Catalysts and Dogmas: Cultivating an Open Mind

When I got pregnant, it was neither a surprise nor unwelcome. I was slightly terrified, as it was clear to me that while I had the advantages of a partner and financially stable home, I was completely unprepared to have a child. I started doing what I always do – I researched, reading every parenting book I could get my hands on.

canstockphoto22961553That’s when I started buying organic food. We had the income, organics somehow seemed like a moral choice and we lived in a metro area where it was relatively easy to obtain. Twelve years later, we’re still buying some organics, but in that time the discussion surrounding our food has changed significantly.

Corporations own most of the widely known organic food lines. It has been shown repeatedly that the USDA certification of Organic has been degraded by loopholes and the use of natural pesticides, some of which are more deadly than the synthetics. Production of organic food requires more land, especially as the demand rises.

Ever since nutrition became a science, we’ve screwed up how we eat six ways to Sunday. Shopping carts have become moral edicts and just another way to judge ourselves and each other. Go to any nutrition or food forum and people are squabbling away a like political rivals. And are just as useful.

canstockphoto15362073Spring is a few months away in Minnesota and I’ve begun thinking about our garden. I’ve been a haphazard gardener for years. We have blueberries, strawberries, raspberries, cherries, grapes, tomatoes, green beans, lettuce, spinach, peppers, peas, broccoli, onions and herbs each summer. It doesn’t all get eaten, because we also have a lot of rabbits, squash bugs, birds, squirrels and Japanese beetles. We don’t spray and we try to use composted soils, so our garden tends to support an ecosystem all on its own.

I’m not great at it. The food is delicious, but I have yet to master when to plant what when. I forget, when sowing all those optimistic seeds, that I’m the only one in the family who likes tomatoes and peppers and that everyone else really loves green beans (blech). Our spring weather is inconsistent and I have to approach planting with all the knowledge of a soothsayer, which is to say, I guess. Does it smell like rain or frost? Are the birds and bugs coming to life?

canstockphoto15476528The last couple of years, I’ve been trying to up my game – putting in structures and fencing, rotating where things get planted, using companion planting guides, and really working rich stuff into the soil. I’m learning, but also developing a greater appreciation for how challenging it is to grow things. The produce from our garden seems to taste better than store bought, likely because the distance from garden to table is so short – less storage time in a warehouse. Often, the food doesn’t even make it to the table, as we stand about grazing in the garden.

My feelings about food and the dogma that surrounds it is changing, not because someone bullied or lectured me into it, but because I literally and figuratively dug in – learning how food is grown and pursuing all venues of information regardless of what side of the fence it grew on. I read the research, mindful of who paid for it and why. I read opinion pieces, paying close attention to what the writers’ agenda served.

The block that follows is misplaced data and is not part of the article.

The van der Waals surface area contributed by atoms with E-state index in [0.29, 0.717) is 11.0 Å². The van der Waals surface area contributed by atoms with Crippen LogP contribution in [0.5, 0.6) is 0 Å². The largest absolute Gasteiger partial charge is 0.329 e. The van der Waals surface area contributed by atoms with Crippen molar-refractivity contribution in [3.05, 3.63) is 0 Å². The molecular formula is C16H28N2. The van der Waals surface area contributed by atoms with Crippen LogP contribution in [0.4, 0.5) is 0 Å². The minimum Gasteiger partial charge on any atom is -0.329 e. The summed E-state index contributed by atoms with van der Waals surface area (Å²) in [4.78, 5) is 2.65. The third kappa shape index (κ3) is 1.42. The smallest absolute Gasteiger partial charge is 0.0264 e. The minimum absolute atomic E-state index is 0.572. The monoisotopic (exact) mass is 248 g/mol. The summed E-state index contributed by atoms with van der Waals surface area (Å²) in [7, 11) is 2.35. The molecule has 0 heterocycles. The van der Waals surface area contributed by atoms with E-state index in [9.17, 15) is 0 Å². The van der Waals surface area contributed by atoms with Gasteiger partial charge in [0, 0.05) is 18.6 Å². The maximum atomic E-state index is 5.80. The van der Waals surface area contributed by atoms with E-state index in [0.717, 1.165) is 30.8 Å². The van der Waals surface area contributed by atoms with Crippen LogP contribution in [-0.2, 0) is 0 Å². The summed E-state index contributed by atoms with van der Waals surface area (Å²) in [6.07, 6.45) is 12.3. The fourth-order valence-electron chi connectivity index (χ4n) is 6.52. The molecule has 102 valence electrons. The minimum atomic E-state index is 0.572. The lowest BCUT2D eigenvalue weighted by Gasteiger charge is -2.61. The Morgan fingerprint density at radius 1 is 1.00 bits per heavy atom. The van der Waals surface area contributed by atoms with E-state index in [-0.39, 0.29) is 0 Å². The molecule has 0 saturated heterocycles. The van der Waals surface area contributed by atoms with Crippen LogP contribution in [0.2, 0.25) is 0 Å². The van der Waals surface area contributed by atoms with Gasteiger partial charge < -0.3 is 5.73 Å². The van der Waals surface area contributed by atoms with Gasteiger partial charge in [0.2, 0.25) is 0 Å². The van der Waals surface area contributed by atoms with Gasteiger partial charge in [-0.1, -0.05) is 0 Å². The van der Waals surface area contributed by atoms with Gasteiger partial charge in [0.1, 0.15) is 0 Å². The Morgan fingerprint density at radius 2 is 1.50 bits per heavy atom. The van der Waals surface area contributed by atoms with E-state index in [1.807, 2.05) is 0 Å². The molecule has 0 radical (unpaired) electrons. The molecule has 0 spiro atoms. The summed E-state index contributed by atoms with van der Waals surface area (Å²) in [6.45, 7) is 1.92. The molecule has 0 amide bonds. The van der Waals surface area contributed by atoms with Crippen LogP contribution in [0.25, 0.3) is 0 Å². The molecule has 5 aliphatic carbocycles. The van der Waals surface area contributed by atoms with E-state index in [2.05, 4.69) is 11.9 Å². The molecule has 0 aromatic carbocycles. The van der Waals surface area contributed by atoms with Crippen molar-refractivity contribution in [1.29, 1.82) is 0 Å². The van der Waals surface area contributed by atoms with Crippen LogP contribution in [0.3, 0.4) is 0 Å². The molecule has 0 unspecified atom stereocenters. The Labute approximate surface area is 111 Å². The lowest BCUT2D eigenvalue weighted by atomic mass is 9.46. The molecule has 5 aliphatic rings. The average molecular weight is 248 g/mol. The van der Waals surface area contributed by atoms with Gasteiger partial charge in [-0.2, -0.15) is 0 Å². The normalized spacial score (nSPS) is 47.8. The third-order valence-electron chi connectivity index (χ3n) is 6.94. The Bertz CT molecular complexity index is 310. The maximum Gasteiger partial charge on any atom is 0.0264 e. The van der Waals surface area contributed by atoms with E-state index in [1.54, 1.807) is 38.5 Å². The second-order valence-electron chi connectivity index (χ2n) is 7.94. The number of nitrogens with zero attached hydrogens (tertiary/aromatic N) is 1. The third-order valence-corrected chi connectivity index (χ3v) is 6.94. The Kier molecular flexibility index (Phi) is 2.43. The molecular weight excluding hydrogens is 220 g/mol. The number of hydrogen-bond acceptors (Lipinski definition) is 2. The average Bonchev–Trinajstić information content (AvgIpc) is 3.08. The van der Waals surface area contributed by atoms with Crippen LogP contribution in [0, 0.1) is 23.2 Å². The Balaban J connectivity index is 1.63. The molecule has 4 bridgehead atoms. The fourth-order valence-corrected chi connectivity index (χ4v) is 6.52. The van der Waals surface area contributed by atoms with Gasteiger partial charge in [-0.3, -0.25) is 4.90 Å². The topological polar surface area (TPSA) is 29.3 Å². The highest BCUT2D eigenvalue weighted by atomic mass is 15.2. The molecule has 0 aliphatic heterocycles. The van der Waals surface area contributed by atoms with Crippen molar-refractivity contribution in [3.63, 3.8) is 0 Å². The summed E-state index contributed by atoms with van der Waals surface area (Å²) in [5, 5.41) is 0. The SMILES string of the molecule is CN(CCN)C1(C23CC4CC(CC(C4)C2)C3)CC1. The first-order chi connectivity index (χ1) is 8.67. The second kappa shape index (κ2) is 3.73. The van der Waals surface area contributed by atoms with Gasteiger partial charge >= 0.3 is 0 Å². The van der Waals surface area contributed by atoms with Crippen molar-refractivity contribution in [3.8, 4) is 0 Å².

canstockphoto1569360I’m not ready to give up on finding or growing high quality food. I think our food and water supplies are critical issues. But I no longer assume government labels and price are the end-all, be-all. I don’t look at others who buy cheaper produce and think, well…anything. They might be the smarter shopper. There is a whole industry set on confusing the hell out of us. Most of us are just doing the best we can, whether it’s shopping on a shoestring budget or focusing on what might be the “best” choice for ourselves and our families.

So, this brings me back to the whole point of this post. Listening to the “March for Life” speeches from yesterday, I searched for a point of commonality. This is where dogma ends and change begins – searching for the humanity that we share.

I thought about the babies born who get discounted as adults. The homeless, gun culture victims, the people who are mentally ill, or alienated and abandoned. I began to think about how humans are locusts, devouring everything in their path and that more is definitely not better. And I remember all the hateful rhetoric about the sexuality of women and how they deserve to die if they get an illegal abortion or even use birth control.

canstockphoto28695545And then I began to think about my own daughter. How my world is so much better with her in it. How I’ve become so aware of my own choices and role in the world, because I want it and myself to be better for her. Life is, indeed, a miracle, but less so as scientists manage to recreate it in a Petri dish and we learn to care for adult humans less and less, because we are so attached to our beliefs that we dehumanize each other.

I remain pro-choice. I am not for abortion, but I am for caring about the humans who are already born, including those teenage and adult women who know what they can and cannot bear. Purity in belief systems is easily dismantled with facts. When Vice President Pence says that “Life is Winning Again in America” while his cohort promises military buildup and suggests that he might send Federal troops into American cities, I know it is a lie. Life is only winning for some. For some already born humans, violence and harm has arrived or is on the horizon.

Still,  I understand why people feel so strongly on either side of the debate. That I want to stand in between them and listen with both ears, is the best I can do at this point. That I try to read research studies and editorials is one way to cultivate an open mind. I don’t have an interest in screaming and shouting at people, nor the patience to allow them to scream at me. I do have time to listen to civil discussion, to consider, to research and to believe that we all think what we’re doing is right and good and the best choice.

canstockphoto9531862Humans aren’t all that bright. After all, we’ve been squabbling and killing each other since the beginning of time. The human brain adapts and seems to evolve at a painfully slow pace, but we can give it a boost if we do the real work of critical thinking and listening. Because the logical end game of the relentless pursuit of dogma is that we’re all dead and no one wins.

Thank you to Greg, from Almost Iowa, for providing food for thought in the comment section of past posts.

Have you changed your mind on a particular issue? What was the catalyst?

If you have softened your stance on an issue, what convinced you?

Administrative Note: This post contains 2 for the price of 1 hot button issues. It will be moderated. Please understand the subject is dogma and how we deal with our own. Any proselytizing and/or incivility will be promptly shut down. Please see my comment policy. My hope is for a discussion about how we change or soften our minds about strong beliefs. I’m curious about it. Aren’t you?